Thursday, April 14, 2022

Requiem of the Waterflower

Photo used by permission. https://www.armstreet.com

_____________________________________

Under the weeping willow, embedded

with opulent pearl, for eternity—

silk and cotton now momentarily

to the floor, the mossy river threaded

through the countryside ambling on at rest.

The long draped wing-like creamy bell-shaped sleeves

hung, momentous and old as the dry leaves

upon the ground. The guests dressed in their best

were unsure whether they were here, gifting

for a moment or a new century,

as the water floated by, the petals

met reflection of the hills, now sloping

away into the distance, luxury

of the crescent moon still whitened, natal.

 

It’s rare to be so quiet at deep grooves

that the moon, still unborn, whispers loudly

amid the bustle of skirts, with baby

carriages, and swish of dark horses hooves.

It’s rare to have a bluest heart so kind

that one would flutter in midair over

the stained purple-white wild lilies cover.

There was a greenish bank where diamond rinds,

hues of bubbles floated on, amid stoic

remembrances and florid faces, sound

as glassy-eyed wine. The only priest was

present in season of the Spring Fair, it

cantered like a new horse, as he came ’round

only twice per year when given good cause.

 

The bride was wearing white soft-spoken lace,

her ladies, blue willowy glass figures,

baby’s breath to roses. Dainty creatures

of a delicate nature, they made case

that her nature was a pale rose in bloom

and her soft creases did not hide a child,

shining gold hair was plaited, smooth and mild,

she was quite reverent of his duty too.

But she was kind, delicate amid strife,

life in its piercing the dank moss shallows

of her life had made them crisp flowing pools,

and she stretched out her hand, became a wife,

she wore the diamond of her days, fallows

of a fertile land, farmed with ancient tools.

 

This royal moment in the river field

acquiesced to nature’s horn and plenty,

no woman’s life should be poor and wanting;

translucent gown following and men reeled

at the sight of such a character to

stand so graceful and so elegant, mild

as would a maiden be, yet there with child,

as her bourgeoning soul would attest, blue

were his eyes, and theirs was a renaissance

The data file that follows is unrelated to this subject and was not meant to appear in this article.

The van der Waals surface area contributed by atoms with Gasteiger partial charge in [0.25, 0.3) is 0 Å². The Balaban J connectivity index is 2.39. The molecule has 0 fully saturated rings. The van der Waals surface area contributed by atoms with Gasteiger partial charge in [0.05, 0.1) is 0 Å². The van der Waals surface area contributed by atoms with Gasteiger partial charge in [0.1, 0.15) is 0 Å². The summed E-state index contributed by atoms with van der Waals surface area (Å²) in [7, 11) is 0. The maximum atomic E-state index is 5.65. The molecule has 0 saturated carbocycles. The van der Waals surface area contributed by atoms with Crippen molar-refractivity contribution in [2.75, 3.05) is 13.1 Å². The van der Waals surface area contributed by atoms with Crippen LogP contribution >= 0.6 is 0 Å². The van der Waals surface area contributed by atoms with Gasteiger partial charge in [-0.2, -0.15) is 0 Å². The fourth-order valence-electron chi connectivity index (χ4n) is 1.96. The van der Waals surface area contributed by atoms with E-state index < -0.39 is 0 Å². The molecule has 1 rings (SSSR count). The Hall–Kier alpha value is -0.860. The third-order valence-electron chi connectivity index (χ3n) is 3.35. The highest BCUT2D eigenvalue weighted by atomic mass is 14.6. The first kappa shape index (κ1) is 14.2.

ceremony, in formal dress, as spoke

the custom of their age. They were not young,

too young, to be the green reconnaissance

of all love in youthful years, which day woke

too early—was it just the web was spun?

 

The matchmaker nodded her fair consent,

they had breathed vows, a renaissance couple,

common in their time, even nuptials

were seen in almost half of cream crescent

moon young lovers wed along shadowed lull

of waters, where the trim of flowers deck

while perfectly gathered at the scooped neck,

and the pearl beaded bodice falls below

the wedding full of fine giving detail,

a life joined to a life is turtledoves—

where no death, waxen, cold, where flaxen breathes

the clothed bridesmaids celebrate, holding train.

The vests of his men were as brown as cloves,

velvet, and marching on in league motifs.

 

It was the Golden Age of Art Nouveau:

the curved glass bell of time had rung before—

mosaics out of brokenness, stained cores

of glass rose from marble floor to dome, no

sinewy sense of movement was nature’s

graceful shapes paired with yellow narcissus.

The time of falling dusk had walked with us

into the organic future that spurs

the art of a new century, detail

fine and ornamental in its finite

way of climbing intricate design walk

of the nineteenth century with rail

to render elements sculptural wine,

fluent in curves, iris buds and starched stalks.

 

How had this composite of medieval

times, limber of foot, danced into black tie

irony with exotic butterfly,

as was the case of her entourage belles.

There was the artist, the model a muse

sitting pale, simple before the painter—

no movement, hands folded, as in winter

of a soul, a childless stance waiting, loose

of the trappings of work and menial

blank servitude that so characterized

the eyes of darkened blind without new art;

here, the dim room started, congenial

to be receptive to old sterilized

forms of dying while still alive, thou art.


Emily Isaacson